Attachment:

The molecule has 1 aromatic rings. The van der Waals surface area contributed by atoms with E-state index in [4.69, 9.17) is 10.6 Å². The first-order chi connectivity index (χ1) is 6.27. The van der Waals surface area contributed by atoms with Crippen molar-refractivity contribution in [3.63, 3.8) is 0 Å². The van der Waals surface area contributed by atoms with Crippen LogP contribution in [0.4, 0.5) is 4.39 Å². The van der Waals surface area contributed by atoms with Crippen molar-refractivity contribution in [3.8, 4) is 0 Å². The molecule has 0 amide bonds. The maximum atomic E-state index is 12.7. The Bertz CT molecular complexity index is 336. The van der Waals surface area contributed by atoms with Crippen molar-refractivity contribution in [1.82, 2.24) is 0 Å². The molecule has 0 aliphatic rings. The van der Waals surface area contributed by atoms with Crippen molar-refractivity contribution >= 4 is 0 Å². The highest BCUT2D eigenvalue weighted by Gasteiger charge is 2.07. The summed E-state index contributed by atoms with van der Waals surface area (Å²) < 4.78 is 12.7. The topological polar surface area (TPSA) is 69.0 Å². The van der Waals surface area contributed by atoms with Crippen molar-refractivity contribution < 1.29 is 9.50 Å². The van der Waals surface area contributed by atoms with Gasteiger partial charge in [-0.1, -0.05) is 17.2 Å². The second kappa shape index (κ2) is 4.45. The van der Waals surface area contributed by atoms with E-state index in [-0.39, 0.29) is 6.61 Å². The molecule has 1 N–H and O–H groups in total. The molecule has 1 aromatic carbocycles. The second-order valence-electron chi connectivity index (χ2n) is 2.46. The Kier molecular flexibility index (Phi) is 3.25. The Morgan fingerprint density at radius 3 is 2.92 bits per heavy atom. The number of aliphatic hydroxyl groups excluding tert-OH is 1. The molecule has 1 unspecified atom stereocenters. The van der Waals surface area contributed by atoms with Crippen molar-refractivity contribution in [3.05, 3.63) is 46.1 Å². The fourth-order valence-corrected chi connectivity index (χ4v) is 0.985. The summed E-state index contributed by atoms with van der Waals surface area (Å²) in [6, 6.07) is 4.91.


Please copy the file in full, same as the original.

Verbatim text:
The molecule has 1 aromatic rings. The van der Waals surface area contributed by atoms with E-state index in [4.69, 9.17) is 10.6 Å². The first-order chi connectivity index (χ1) is 6.27. The van der Waals surface area contributed by atoms with Crippen molar-refractivity contribution in [3.63, 3.8) is 0 Å². The van der Waals surface area contributed by atoms with Crippen LogP contribution in [0.4, 0.5) is 4.39 Å². The van der Waals surface area contributed by atoms with Crippen molar-refractivity contribution in [3.8, 4) is 0 Å². The molecule has 0 amide bonds. The maximum atomic E-state index is 12.7. The Bertz CT molecular complexity index is 336. The van der Waals surface area contributed by atoms with Crippen molar-refractivity contribution in [1.82, 2.24) is 0 Å². The molecule has 0 aliphatic rings. The van der Waals surface area contributed by atoms with Crippen molar-refractivity contribution >= 4 is 0 Å². The highest BCUT2D eigenvalue weighted by Gasteiger charge is 2.07. The summed E-state index contributed by atoms with van der Waals surface area (Å²) < 4.78 is 12.7. The topological polar surface area (TPSA) is 69.0 Å². The van der Waals surface area contributed by atoms with Crippen molar-refractivity contribution < 1.29 is 9.50 Å². The van der Waals surface area contributed by atoms with Gasteiger partial charge in [-0.1, -0.05) is 17.2 Å². The second kappa shape index (κ2) is 4.45. The van der Waals surface area contributed by atoms with E-state index in [-0.39, 0.29) is 6.61 Å². The molecule has 1 N–H and O–H groups in total. The molecule has 1 aromatic carbocycles. The second-order valence-electron chi connectivity index (χ2n) is 2.46. The Kier molecular flexibility index (Phi) is 3.25. The Morgan fingerprint density at radius 3 is 2.92 bits per heavy atom. The number of aliphatic hydroxyl groups excluding tert-OH is 1. The molecule has 1 unspecified atom stereocenters. The van der Waals surface area contributed by atoms with Crippen molar-refractivity contribution in [3.05, 3.63) is 46.1 Å². The fourth-order valence-corrected chi connectivity index (χ4v) is 0.985. The summed E-state index contributed by atoms with van der Waals surface area (Å²) in [6, 6.07) is 4.91.